“I was stunned by Lakiesha Carr’s preciseness of memory; how she remembers things that most people do not—the ancient things, the careless things, the shameful things—because forgetting feels better. It’s courageous to give them voice; and not just any voice, but a singsongy one, like a blues or a gospel. So beautifully crafted, An Autobiography of Skin is a dangerous and needed magic, both frightening and joyful in its conjuring. —Robert Jones, Jr., author of The Prophets, a New York Times bestseller and a finalist for National Book Award for Fiction

“Lakiesha Carr writes achingly . . . [A] distinguished debut—its bodily rhythms, its sensory evocativeness, its quality of attention to the human soul—perhaps what defines it most is its insistent drive toward honesty, toward the compelling truths that could only have been uncovered by the angled vision of this particular author.”—Jamel Brinkley, author of A Lucky Man

“Full of aching desire and hard won wisdom, An Autobiography of Skin is a work of art. Carr’s pages contain the kinds of Black women we see but seldom hear. This book is nothing short of a love letter to the powerful women who comprise the heart of a community.”—Maurice Carlos Ruffin, author of The Ones Who Don’t Say They Love You

“With rich and rhythmic prose, Lakiesha Carr pulls us into the warm, wounded bodies of her unforgettable characters. Obstinate, yearning women make their way through a world that day after day asks too much of them. Still, they each guard something miraculous: hope, mostly intact. Carr writes with compassion, wicked humor, and a rare intuition that runs deep and true.”—Chia-Chia Lin, author of The Unpassing

“Lakiesha Carr writes elegantly about grief and passion, loss and redemption, though she is unafraid to twist the knife. Her characters endure monumental heartbreaks, both from their loved ones and a world that threatens all manner of violence yet demands sacrifice in return. These women face life’s inevitable disappointments, and while their choices may haunt us, they also remind us that romance somehow persists, as does the human spirit. A gorgeous debut from a talent to watch.”—Laura Warrell, author of Sweet, Soft, Plenty Rhythm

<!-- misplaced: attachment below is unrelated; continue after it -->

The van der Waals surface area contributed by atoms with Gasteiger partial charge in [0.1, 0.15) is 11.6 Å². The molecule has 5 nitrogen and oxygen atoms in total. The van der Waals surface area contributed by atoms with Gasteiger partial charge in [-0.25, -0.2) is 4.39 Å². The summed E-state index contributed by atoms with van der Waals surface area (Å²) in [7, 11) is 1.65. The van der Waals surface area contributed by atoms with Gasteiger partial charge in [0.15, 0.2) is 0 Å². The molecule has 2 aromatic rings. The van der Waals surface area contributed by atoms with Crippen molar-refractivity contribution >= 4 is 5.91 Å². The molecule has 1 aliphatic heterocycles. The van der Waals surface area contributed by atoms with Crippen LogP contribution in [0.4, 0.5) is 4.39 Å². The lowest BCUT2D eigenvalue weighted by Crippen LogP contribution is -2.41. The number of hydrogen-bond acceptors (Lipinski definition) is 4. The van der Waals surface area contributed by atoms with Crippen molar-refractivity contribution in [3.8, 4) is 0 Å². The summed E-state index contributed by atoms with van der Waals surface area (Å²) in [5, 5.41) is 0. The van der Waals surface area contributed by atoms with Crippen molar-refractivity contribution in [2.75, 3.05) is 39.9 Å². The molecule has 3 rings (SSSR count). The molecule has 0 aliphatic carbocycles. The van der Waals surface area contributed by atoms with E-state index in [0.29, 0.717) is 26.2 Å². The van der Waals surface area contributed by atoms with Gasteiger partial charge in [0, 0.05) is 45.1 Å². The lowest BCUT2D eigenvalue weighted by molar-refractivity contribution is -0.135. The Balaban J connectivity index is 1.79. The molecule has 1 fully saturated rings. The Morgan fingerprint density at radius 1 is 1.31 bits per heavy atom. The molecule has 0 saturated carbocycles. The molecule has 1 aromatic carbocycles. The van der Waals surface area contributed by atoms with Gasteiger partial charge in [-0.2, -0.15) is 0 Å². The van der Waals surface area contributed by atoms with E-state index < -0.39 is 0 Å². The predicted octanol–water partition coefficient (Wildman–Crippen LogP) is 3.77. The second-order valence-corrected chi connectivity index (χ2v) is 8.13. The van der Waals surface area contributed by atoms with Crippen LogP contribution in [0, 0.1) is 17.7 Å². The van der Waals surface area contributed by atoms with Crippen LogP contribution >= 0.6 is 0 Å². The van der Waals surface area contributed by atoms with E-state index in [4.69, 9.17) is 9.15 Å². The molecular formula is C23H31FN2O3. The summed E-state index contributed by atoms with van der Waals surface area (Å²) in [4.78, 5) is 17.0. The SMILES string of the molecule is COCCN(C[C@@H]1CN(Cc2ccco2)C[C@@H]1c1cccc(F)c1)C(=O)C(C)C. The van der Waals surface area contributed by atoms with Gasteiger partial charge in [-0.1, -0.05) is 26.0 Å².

“An immersive journey . . . this novel features women you’ll want to fight for—three generations whose very survival hinges on struggle not just with the men in their lives but the very flesh and skin they are living in.”—Oprah Daily

“With gorgeous prose and subtly spectral vibes, Carr’s striking debut delves into generational trauma. . . . By tracing the characters’ complex bonds, Carr underscores the power of community and kinship among Black women who find a way to be vulnerable and joyful in a world that too often changes them with the role of caretakers. This exploration of love, courage, and desire is not to be missed.”—Publishers Weekly, starred review

“A deep plunge into the depths of violence, faith, and love. . . . With vivid writing and characters, Carr’s debut is . . . always passionate, never boring.”—Kirkus Reviews

“Emotions practically drip off the page . . . Carr’s writing is eloquent and engaging.”—Booklist

This event was made possible by support from the City Lights Foundation.

To learn more visit this link: https://citylights.com/foundation/